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Joy Kobti reaching under shelf in labScience Society president Joy Kobti worked with professor John Trant studying selective acetate deprotection in carbohydrate chemistry.

Science recognizes student engagement beyond the classroom

Each year, the Faculty of Science recognizes students who seek out opportunities beyond the classroom in the areas of Leadership, Engagement, Application, and Discovery as LEAD Medallion Scholars.

These experiences help students develop marketable skills in communication, critical thinking, community service, problem-solving, and a global perspective, says dean Chris Houser.

“I am always impressed by the number and diversity of activities that students have completed during their time at the University of Windsor,” Dr. Houser says.

Biological sciences major Taylor Bendig developed the Science Meets Art (SMArt) program to promote effective science communication through the creative arts, while working as a teaching assistant and volunteering in the research labs of both Tina Semeniuk and Barbara Zielinski.

Joy Kobti, a student of chemistry and biochemistry, served as president of the Science Society and a teaching assistant, and completed research with John Trant studying selective acetate deprotection in carbohydrate chemistry.

Emily Genyn, an environmental studies major who travelled the world through study-abroad trips to Costa Rica and Iceland as well as an exchange to New Zealand, completed research on property owner perceptions of shoreline erosion along Lake Erie.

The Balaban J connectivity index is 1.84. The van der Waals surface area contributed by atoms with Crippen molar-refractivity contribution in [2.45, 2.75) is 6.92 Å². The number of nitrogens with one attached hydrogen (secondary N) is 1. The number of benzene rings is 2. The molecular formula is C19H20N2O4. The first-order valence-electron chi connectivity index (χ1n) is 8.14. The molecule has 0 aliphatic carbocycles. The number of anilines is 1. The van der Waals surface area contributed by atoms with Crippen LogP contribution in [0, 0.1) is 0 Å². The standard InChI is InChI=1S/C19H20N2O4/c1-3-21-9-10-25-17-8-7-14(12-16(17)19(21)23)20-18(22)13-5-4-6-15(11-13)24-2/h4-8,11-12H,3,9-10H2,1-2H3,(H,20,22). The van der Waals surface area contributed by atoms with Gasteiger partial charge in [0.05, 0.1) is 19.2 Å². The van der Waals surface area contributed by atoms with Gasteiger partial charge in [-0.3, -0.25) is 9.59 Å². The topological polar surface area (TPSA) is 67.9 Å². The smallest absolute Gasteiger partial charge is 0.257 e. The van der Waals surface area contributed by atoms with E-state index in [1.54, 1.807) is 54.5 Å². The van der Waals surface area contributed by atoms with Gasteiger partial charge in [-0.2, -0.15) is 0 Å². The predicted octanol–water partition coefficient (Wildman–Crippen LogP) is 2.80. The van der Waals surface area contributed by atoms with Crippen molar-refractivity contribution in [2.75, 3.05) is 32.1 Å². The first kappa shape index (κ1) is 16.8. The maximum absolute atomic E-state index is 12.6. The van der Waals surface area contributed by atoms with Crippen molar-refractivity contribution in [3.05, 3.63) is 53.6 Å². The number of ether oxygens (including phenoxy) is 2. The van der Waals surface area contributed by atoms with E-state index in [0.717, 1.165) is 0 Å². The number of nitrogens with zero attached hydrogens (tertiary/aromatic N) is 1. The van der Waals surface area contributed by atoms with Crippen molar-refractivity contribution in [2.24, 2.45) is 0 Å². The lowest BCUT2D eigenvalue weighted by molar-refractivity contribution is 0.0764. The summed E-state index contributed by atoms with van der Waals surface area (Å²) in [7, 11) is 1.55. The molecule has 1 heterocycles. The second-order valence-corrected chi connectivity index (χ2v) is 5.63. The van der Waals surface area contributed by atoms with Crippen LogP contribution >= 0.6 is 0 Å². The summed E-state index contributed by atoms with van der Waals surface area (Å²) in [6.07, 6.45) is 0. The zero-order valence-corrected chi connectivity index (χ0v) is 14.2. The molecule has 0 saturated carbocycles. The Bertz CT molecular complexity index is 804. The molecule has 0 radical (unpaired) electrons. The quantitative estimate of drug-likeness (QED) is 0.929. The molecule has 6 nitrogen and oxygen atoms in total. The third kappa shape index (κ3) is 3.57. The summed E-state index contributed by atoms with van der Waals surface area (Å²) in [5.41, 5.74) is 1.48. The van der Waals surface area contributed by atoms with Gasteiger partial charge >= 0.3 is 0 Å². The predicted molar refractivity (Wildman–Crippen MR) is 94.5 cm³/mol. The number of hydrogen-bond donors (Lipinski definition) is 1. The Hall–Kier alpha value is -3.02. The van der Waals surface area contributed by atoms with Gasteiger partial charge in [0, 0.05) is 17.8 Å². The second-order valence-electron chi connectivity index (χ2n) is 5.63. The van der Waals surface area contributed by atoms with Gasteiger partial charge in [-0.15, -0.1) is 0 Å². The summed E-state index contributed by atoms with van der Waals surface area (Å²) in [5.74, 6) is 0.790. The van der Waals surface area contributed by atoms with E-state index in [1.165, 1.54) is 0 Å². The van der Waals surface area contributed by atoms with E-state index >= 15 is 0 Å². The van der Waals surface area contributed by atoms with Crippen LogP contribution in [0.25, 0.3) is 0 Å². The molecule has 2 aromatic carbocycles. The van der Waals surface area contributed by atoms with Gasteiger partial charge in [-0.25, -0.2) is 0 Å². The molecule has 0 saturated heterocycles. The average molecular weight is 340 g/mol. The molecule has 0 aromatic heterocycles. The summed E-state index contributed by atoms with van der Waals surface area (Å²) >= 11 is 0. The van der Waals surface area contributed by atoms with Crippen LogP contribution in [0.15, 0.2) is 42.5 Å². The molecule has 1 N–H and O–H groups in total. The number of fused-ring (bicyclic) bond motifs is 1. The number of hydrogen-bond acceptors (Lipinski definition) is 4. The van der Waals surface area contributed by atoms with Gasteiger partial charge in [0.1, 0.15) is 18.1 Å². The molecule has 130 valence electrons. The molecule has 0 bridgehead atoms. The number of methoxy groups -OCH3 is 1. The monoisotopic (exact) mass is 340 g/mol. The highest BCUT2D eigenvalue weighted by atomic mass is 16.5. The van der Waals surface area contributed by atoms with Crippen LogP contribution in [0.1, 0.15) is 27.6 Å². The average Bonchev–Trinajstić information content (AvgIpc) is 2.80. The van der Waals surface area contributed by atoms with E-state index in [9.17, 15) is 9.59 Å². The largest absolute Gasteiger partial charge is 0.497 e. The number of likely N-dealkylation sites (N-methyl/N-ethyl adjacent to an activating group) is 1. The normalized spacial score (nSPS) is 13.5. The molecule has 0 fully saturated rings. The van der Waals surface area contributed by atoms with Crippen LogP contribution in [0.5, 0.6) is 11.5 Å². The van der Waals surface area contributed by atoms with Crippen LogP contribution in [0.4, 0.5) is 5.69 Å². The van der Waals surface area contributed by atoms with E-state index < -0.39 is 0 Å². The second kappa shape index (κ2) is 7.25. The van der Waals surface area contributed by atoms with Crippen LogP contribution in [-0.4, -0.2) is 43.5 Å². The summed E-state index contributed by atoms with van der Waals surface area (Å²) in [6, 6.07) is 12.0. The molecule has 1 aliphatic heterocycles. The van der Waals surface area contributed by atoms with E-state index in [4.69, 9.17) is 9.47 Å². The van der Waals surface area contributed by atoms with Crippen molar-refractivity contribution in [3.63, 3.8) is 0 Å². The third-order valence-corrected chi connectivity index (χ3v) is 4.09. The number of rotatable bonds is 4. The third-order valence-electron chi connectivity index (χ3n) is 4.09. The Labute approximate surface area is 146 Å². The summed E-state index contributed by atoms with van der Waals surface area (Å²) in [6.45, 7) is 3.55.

Computer science student Eric Pickup conducted research with professor Sherif Saad Ahmed on vehicle cybersecurity, and spent two semesters in California as an intern at Google and GitHub.

Nick Philbin, a biomedical sciences student, worked with Lisa Porter investigating the role of Spy1 in triple negative breast cancer, while volunteering with the Windsor Cancer Research Group’s CURES team and serving as vice president of recruitment for the Students Offering Support program.

Kaylee Anagnostopoulos, a member of the Lancer women’s basketball team and a student in forensic science, completed work with Scott Mundle on the environmental chemistry of the Alberta oilsands.

Physics major Alexi Jankulovski worked with Dan Xiao on MRI technology while also completing a co-op with the Windsor Regional Cancer Centre and serving as a teaching assistant for the Department of Mathematics and Statistics.

“These examples are not exceptions,” says Houser. “They are the norm in the Faculty of Science.”

More than 100 students will receive LEAD medals this year. Houser says his faculty take pride in the fact that they provide their students with unprecedented opportunities in study abroad, service learning, internships, and research.

Biological sciences professor Dora Cavallo-Medved says it’s wonderful to see students recognized for their hard work and dedication to the University: “Our LEAD Medallion scholars have made amazing contributions that have advanced our research programs, enhanced our teaching, and enriched our communities.”